The author and his colleagues are happy to be involved in compassionate social action and to some extent in community development but for them the priority, indeed the point is the proclamation of the gospel. So far so good.. evangelism and church planting is clearly his vocation.

It's not meant to be an academic book but one would have thought that there should be many more references to the urban mission literature of which there is a plethora available, both in the UK and globally. However the main source book cited is Roy Joslin's 1982 book "Urban Harvest" which, though useful, is hardly the last or only word on the topic. Apart from that there is one reference to an article by Jim Hart in the 2004 collection of short papers "Urban Church" (eds Latham & Eastman) and one to Tim Keller's church planting manual. The problem it seems to me with the book and the "Reaching the Unreached Network" is that they live in the ghetto of highly conservative reformed evangelical churches and that their thinking is largely "within the box".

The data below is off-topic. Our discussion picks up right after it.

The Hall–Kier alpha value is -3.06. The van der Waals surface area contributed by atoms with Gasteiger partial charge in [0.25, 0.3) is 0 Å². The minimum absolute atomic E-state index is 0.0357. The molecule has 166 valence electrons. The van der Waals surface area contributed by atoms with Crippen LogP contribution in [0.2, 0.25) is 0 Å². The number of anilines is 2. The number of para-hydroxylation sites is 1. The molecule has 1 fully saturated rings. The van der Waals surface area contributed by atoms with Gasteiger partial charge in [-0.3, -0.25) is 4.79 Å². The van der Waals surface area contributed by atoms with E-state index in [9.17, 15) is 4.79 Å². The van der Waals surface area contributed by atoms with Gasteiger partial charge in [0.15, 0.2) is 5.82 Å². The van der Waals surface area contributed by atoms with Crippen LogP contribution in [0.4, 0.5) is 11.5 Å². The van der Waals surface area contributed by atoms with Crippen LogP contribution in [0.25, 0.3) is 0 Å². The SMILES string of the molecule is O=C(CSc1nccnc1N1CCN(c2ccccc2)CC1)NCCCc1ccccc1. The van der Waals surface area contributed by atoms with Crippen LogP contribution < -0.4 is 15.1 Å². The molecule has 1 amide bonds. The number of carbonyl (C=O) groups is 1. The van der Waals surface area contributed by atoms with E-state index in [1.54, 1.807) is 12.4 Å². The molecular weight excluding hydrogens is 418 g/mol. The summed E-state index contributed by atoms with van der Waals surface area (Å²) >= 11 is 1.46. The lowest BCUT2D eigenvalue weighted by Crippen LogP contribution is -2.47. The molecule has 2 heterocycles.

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I am the Chief Exec of a City Mission in the UK so this type of stuff has been my bread and butter for years. At last someone has written a coherent, and cohesive manual for City Missioners, Church Planters, those working in Fresh expressions and all those who care about the most un-reached people the urban poor. At first glance this book appears to be the case purely for the UK "CHAV" culture but these same principles apply within the Banlieue's of Paris and HLM estates in France. In fact I would say the principles apply to anywhere you find Urban Ghetto's of the poor.

I have recommend this book to many friends. My only area of disappointment is the writer is clearly coming from a conservative Evangelical perspective and I felt the book lacked a couple of chapters in terms of the supernatural and especially the dynamic of signs and wonders especially in confronting spiritual powers within these deeply occult communities.When I have lived in these areas the most common request I have received from people is to come and deliver homes from Evil Spirits.

My experience of over 15 years of working in these areas Is I realize that the powerless turn to the "powers" to lift them and consequently come under their domination and influence. However all that said, I would highly recommend this book and hope it's message goes beyond is potentially, a presently very narrow audience.